@ Newcastle o2 Academy, February 3 2010

Security at the former Carling Academy has taken on a whole new meaning since becoming the O2 Academy.

Tonight I had to squeeze past groups of teenagers having their ID scrutinised for an over 14s only performance. After missing My Passion’s performance, next up were Young Guns who launched into a generic set with bland songs where one tune was indistinguishable from the next.

As the performance went on, they managed to drive some interaction out of the crowd with fake energy. But it was blatantly obvious that the gathering was anticipating The Blackout or All Time Low.

Young Guns’ set seemed rehearsed with one guitarist even looking bored as he played his part in making the crowd clap along in time. And there was that awful mix between pop punk and metal, where the band cobbled together a few influences from both genres but not enough to fuse the two.

Fusion without the fusion you could say. The band did manage to get the crowd moving – in the end. And that was their biggest single achievement.

The Blackout opened with Children Of The Night which instantly lifted the atmosphere and gained the entire room’s attention. The Welsh act forced crowd participation by getting the entire floor to kneel down, then picked a fight with a member of the crowd who wouldn’t sit down and the vocalist started screaming like a banshee at him.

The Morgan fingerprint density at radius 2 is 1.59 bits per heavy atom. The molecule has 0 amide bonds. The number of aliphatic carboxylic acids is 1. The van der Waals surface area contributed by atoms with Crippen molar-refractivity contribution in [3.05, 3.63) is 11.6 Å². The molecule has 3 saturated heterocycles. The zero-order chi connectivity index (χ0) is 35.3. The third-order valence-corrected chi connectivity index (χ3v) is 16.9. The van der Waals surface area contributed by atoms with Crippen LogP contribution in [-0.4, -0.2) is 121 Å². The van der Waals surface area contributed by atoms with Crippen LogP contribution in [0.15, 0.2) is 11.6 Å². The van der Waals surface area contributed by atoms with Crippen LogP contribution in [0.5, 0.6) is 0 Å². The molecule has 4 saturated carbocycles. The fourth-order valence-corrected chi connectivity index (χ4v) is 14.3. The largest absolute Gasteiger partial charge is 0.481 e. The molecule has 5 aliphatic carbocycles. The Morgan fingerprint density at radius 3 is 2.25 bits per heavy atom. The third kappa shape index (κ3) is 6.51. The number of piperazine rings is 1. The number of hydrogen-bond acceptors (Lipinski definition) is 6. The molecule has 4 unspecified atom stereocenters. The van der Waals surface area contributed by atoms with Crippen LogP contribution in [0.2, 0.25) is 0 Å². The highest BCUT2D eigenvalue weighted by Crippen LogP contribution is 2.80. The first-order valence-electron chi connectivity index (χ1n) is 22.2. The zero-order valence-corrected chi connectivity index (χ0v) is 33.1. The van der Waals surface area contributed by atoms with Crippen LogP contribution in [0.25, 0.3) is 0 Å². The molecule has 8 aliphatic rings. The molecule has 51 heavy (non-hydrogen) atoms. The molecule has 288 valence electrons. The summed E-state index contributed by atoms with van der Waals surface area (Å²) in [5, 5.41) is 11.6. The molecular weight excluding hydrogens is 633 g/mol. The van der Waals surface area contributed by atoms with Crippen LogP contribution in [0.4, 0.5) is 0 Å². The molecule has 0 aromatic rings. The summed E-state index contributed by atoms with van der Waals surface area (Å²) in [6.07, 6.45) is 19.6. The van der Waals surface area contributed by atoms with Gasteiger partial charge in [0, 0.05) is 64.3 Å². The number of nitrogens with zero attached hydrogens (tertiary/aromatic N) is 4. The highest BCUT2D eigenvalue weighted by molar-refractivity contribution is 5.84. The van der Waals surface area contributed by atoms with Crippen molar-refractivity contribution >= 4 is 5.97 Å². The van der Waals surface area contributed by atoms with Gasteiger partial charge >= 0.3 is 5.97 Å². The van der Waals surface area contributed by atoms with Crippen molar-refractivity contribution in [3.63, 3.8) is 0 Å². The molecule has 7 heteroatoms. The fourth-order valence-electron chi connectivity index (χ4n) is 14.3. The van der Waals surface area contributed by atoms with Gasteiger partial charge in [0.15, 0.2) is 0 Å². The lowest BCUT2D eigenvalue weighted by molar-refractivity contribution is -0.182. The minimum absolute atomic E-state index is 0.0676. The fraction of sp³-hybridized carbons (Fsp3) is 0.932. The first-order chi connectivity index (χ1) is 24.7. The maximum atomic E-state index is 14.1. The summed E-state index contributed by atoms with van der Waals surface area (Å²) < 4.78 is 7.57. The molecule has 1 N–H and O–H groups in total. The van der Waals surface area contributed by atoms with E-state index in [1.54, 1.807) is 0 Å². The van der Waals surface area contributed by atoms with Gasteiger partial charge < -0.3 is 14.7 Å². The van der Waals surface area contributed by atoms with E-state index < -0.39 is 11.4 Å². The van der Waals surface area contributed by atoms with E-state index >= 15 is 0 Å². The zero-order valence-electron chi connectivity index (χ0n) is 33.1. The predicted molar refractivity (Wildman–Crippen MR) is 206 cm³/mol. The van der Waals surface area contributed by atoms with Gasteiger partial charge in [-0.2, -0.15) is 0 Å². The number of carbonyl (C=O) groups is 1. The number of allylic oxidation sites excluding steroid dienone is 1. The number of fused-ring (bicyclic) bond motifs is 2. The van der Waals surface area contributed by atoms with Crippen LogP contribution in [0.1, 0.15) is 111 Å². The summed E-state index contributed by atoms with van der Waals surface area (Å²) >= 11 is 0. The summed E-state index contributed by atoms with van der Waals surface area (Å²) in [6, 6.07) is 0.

The younger fans enjoyed jogging on the spot with the band and walking like zombies. But music-wise the performance was pretty poor.

Unfortunately headliners All Time Low cut their set short because The Blackout were on too long and the young crowd thinned after the penultimate act. The quartet opened with Lost In Stereo off their new album and, while the fans sang along, the crowd was tame compared to earlier in the night.

The guys flew through Stella, Break Your Little Heart and Six Feet Under The Stars without seeming to pause. When they did they took on a familiar Tom de Longe and Mark Hoppus act talking about a small bra thrown on stage. The buzz of seeing All Time Low carried on long after they had finished and half of the crowd left sporting their merchandise.

The downside of the night? Seeing bands that Kerrang! once disregarded being the only ones left who would play their tour. Ironic.

Chiara Giordano